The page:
How to Diagnose and Fix an Intake Leak

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How to Diagnose and Fix an Intake Leak
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How to Diagnose and Fix an Intake Leak

Intake leaks are one of the most common problems that plague bike performance, but they can be difficult for professionals to diagnose over the phone. Fortunately you can not only diagnose the problem yourself with a little know-how, but you can fix it quickly and easily so you can get back on the road without waiting around for your mechanic. With the right tools, the correct OEM motorcycle parts and a good guide to follow, the process is simpler than you might think.

What Is an Intake Leak ?

There is a fuel line that runs between your gas tank and the engine. It’s responsible for delivering fuel without the interference of outside sources that could harm the engine. An intake leak occurs when there’s a breach in this delivery system and more air begins entering your engine, ruining the ideal fuel-to-air ratio. This could lead to a range of issues, spanning from simple overheating to a ruined piston or other OEM ATV parts around the engine.

How to Diagnose an Intake Leak ?

You can start by looking for a couple of major symptoms: high idle and revs that stick around after you’ve already closed the throttle and pulled the clutch. However, though these are common signs of an intake leak, they’re not definitive proof that this is your problem.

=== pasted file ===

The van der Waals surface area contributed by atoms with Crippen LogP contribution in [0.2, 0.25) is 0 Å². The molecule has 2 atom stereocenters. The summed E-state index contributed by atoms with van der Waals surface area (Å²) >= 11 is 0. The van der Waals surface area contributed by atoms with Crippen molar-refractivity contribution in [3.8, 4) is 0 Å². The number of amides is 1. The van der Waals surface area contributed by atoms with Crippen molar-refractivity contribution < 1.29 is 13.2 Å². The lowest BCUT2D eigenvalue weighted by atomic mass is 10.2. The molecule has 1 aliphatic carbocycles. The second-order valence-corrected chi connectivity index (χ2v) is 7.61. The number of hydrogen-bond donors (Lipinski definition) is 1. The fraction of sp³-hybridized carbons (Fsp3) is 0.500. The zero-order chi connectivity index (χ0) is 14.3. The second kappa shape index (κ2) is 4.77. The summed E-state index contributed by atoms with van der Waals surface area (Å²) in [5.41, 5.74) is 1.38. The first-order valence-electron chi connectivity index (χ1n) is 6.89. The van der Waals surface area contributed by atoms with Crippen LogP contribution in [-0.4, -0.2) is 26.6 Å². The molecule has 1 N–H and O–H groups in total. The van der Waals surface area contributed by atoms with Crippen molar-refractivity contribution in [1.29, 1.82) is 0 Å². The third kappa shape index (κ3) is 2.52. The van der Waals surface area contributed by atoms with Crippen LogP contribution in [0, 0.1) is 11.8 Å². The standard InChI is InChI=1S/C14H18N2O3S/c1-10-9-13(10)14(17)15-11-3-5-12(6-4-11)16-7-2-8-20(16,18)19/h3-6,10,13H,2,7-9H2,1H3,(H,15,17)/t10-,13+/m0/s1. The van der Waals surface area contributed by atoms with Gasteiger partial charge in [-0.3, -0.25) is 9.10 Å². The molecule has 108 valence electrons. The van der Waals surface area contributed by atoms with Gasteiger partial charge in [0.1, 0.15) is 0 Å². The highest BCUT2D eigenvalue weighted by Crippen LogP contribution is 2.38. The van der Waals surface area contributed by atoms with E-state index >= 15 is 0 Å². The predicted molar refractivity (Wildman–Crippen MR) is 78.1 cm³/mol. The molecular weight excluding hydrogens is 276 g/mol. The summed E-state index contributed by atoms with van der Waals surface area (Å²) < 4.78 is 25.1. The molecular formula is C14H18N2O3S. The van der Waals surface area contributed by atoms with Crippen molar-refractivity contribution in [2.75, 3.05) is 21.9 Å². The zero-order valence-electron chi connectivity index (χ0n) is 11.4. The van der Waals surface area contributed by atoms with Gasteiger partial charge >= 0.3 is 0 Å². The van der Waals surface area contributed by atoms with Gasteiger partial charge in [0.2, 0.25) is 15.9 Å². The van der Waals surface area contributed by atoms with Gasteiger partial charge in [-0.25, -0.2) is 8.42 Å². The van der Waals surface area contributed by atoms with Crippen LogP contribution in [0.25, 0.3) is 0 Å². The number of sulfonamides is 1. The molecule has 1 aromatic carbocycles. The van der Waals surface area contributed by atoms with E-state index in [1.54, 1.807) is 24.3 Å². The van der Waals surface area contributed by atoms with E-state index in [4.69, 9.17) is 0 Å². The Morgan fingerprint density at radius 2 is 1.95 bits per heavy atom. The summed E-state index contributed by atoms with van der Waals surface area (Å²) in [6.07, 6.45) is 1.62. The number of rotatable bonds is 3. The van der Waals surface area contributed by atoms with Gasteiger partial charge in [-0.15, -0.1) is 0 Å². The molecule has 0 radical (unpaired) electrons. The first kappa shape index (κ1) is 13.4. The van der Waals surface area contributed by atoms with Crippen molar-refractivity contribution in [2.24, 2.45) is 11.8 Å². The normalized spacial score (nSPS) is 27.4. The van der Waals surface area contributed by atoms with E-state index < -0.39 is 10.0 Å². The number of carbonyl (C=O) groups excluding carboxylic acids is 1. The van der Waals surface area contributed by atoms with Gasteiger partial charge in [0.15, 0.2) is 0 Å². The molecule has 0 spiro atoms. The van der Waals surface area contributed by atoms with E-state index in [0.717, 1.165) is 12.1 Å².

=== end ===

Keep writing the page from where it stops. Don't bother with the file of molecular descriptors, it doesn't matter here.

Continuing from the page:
In order to get a more concrete look at what you’re dealing with, perform this simple test:

  1. Start your bike up and keep it running.
  2. Turn on the gas of a propane torch (but do not light it)
  3. Point the end of the gas-emitting torch toward your bike’s intake
  4. Work your way slowly around the entire intake
  5. Listen to your bike’s idle response

If you hear your bike idling harder when you approach specific areas, you’ve likely found your problem. Fortunately, these leaks are generally localized and easy to fix.

Fixing Your Leak

Repairing your intake leak is a matter of discerning what the issue is that’s causing air to creep into the system and replacing the appropriate part. More often than not, these tend to be small parts such as failing seals and gaskets or manifolds that are beginning to crack. On many bikes, these parts are exposed to sun, weather and fluctuation temperatures day in and day out that lead them to deteriorate over time. The hose itself may also be a culprit, though this is a far less common occurrence. Once you’ve figured out approximately where your leak is using the propane torch method, it’s a simple matter of performing a close local visual search to find out what part’s giving you problems. Then, head into your local shop to get the aftermarket fuel and air parts you’ll need to change out.

If you can’t find a part to pin the leak on, check the alignment between the intake seal and the cylinder head are properly aligned. Fixing this alignment and then bolting the part into place may solve the problem.

Though intake leaks are common problems, they should never be overlooked. Check your bike for leaks if you’ve been experiencing rough idling and get the parts you need to fix the issue to save yourself a huge hassle in the coming months and ensure your bike’s providing top performance.

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